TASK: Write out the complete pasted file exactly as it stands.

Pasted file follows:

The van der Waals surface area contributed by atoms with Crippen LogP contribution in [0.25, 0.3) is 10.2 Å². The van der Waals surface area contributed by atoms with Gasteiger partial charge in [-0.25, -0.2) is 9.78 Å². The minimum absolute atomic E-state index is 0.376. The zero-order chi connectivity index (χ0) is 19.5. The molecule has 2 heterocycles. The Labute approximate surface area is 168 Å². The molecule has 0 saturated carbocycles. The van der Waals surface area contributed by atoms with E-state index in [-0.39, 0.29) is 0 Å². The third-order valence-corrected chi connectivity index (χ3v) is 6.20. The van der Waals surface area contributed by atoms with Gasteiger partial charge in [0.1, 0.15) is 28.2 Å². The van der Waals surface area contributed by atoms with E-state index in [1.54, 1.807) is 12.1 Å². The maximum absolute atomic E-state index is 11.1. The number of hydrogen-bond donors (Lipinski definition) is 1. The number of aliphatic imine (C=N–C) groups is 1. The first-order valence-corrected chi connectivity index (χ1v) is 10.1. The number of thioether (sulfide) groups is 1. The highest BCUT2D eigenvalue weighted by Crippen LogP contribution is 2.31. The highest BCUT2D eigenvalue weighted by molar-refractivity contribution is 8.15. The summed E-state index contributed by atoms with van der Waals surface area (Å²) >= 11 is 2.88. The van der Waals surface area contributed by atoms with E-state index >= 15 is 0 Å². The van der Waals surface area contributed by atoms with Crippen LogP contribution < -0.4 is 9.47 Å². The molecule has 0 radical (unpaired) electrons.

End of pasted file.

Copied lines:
The van der Waals surface area contributed by atoms with Crippen LogP contribution in [0.25, 0.3) is 10.2 Å². The van der Waals surface area contributed by atoms with Gasteiger partial charge in [-0.25, -0.2) is 9.78 Å². The minimum absolute atomic E-state index is 0.376. The zero-order chi connectivity index (χ0) is 19.5. The molecule has 2 heterocycles. The Labute approximate surface area is 168 Å². The molecule has 0 saturated carbocycles. The van der Waals surface area contributed by atoms with E-state index in [-0.39, 0.29) is 0 Å². The third-order valence-corrected chi connectivity index (χ3v) is 6.20. The van der Waals surface area contributed by atoms with Gasteiger partial charge in [0.1, 0.15) is 28.2 Å². The van der Waals surface area contributed by atoms with E-state index in [1.54, 1.807) is 12.1 Å². The maximum absolute atomic E-state index is 11.1. The number of hydrogen-bond donors (Lipinski definition) is 1. The number of aliphatic imine (C=N–C) groups is 1. The first-order valence-corrected chi connectivity index (χ1v) is 10.1. The number of thioether (sulfide) groups is 1. The highest BCUT2D eigenvalue weighted by Crippen LogP contribution is 2.31. The highest BCUT2D eigenvalue weighted by molar-refractivity contribution is 8.15. The summed E-state index contributed by atoms with van der Waals surface area (Å²) >= 11 is 2.88. The van der Waals surface area contributed by atoms with E-state index >= 15 is 0 Å². The van der Waals surface area contributed by atoms with Crippen LogP contribution < -0.4 is 9.47 Å². The molecule has 0 radical (unpaired) electrons.